- The estate and gift tax exemption is $5.49 million per individual.
- Top federal tax on gifts and estates is 40 percent.
- Lawyers won't bet on the outright repeal of the estate tax.
Well-to-do investors can blame Congress for having to hit the pause button on planning that could save their families a bundle on estate taxes.
Tax policy is intrinsically tied to the Republicans' health-care bill, as the plan to undo Obamacare provides high-income earners with a package of tax cuts, including repeal of the 3.8 percent net investment income tax.
That means wealthy families are stuck in a holding pattern for estate planning as Washington tackles its impasse on the tax code overhaul.
"You want to tell people that here is what they need to do and here's the law," said Charlie Douglas, partner and director of wealth planning at Cedar Rowe Partners in Atlanta. "How do you tell them with any certitude? We don't know what it will be next year; it's a moving target."
"People of wealth are waiting for more predictability," he said.
President Donald Trump's memo on his proposed tax plan included a repeal of the estate tax — which is a 40 percent levy on assets that exceed the $5.49 million exemption per person ($10.98 million for a married couple).
You can reduce the size of your taxable estate by transferring your assets to a trust.
Here's why clients are uncertain of how to proceed: If this tax is repealed altogether, then people with large amounts of assets — exceeding the current exemption — believe they may not need to set up a trust in the first place.
"We are finding out that roughly a quarter of clients want to proceed," said Robert Strauss, partner at Weinstock Manion in Los Angeles. "Then you have to be careful to create a plan that can be unwound if it needs to be in light of future changes."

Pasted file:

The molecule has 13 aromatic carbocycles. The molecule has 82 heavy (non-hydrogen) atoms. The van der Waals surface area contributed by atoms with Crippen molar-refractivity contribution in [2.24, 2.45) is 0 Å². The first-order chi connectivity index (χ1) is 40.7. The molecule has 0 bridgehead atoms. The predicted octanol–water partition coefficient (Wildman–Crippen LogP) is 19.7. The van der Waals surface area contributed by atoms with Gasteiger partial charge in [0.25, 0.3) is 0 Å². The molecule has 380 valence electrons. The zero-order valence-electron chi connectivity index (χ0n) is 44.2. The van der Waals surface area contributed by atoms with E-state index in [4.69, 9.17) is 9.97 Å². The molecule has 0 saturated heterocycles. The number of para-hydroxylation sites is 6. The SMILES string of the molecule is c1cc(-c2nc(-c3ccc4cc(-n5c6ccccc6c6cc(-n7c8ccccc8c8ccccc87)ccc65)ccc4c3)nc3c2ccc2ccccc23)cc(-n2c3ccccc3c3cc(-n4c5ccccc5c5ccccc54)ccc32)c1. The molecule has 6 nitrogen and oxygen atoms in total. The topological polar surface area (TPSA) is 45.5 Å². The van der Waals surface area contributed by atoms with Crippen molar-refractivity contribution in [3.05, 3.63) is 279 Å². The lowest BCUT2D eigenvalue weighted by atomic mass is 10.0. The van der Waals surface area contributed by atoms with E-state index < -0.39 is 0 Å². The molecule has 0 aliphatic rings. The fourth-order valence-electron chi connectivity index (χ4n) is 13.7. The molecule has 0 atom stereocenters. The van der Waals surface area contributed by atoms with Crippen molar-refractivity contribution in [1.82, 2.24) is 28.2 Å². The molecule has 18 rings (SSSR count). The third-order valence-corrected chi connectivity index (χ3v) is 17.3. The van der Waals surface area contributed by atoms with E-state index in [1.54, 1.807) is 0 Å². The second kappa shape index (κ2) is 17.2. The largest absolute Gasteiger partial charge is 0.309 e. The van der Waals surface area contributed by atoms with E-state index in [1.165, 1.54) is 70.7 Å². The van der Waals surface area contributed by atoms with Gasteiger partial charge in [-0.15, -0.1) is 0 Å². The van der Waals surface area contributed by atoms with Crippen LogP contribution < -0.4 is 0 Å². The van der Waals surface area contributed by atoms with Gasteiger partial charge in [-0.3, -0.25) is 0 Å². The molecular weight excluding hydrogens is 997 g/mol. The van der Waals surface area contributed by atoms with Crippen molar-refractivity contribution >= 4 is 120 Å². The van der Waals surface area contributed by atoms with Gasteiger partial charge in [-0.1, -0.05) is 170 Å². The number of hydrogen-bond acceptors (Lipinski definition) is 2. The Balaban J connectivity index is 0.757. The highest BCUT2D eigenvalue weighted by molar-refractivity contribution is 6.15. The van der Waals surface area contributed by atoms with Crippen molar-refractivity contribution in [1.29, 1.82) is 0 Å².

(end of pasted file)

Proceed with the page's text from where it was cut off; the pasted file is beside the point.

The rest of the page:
Wealthy families are also unsure whether it would make sense to transfer assets now — while they're alive — in the form of a gift.
By giving away assets during your lifetime, you reduce your taxable estate. The $5.49 million per person exemption for estate taxes also applies to gifts you make, so there's a limit to how much money you can give to others over your lifetime without being subject to a 40 percent gift tax.
In that case, investors in their 50s with assets that are just over the exemption amount are the ones waffling, said Robert S. Keebler, CPA and partner with Keebler & Associates in Green Bay, Wisconsin.
Under the current tax code, these individuals would have to pay gift taxes on amounts they give that exceed the exemption.
If you have plans to transfer wealth either at death or through gifts during your lifetime, don't make a bet on how Congress will proceed on tax reform. Instead, act based on your long-term goals.
Here are the estate planning essentials to consider:
Have your basic documents in place: Estate planning begins with the will, a living trust — a document that places your assets into a trust for disposition at death and that will keep you out of probate — your health-care proxy and your power of attorney.
"Everyone needs to do a basic estate plan and to define the conditions under which heirs inherit," said Strauss.
Don't fixate on the estate tax protections of trusts: Federal estate taxes aren't the only reasons to establish a trust. They also offer asset protection from creditors and state income tax savings. The incomplete nongrantor trust, for instance, can help wealthy families move their tax exposure to a jurisdiction with no state income taxes.
"The majority of people should plan as usual, and the estate tax aspect should only be the overlay — not the planning driver," said Douglas.
If you have an estate plan, revisit it: Now might be a good time to make sure your documents still reflect your wishes. You can also talk with your attorney to build in flexible provisions that will work one way if tax reform happens and another if it doesn't.
"The estate tax has come and gone five times in the history of the U.S., and there is no reason for anyone — unless they're in their 90s — to believe there won't be an estate tax at their death," said Keebler.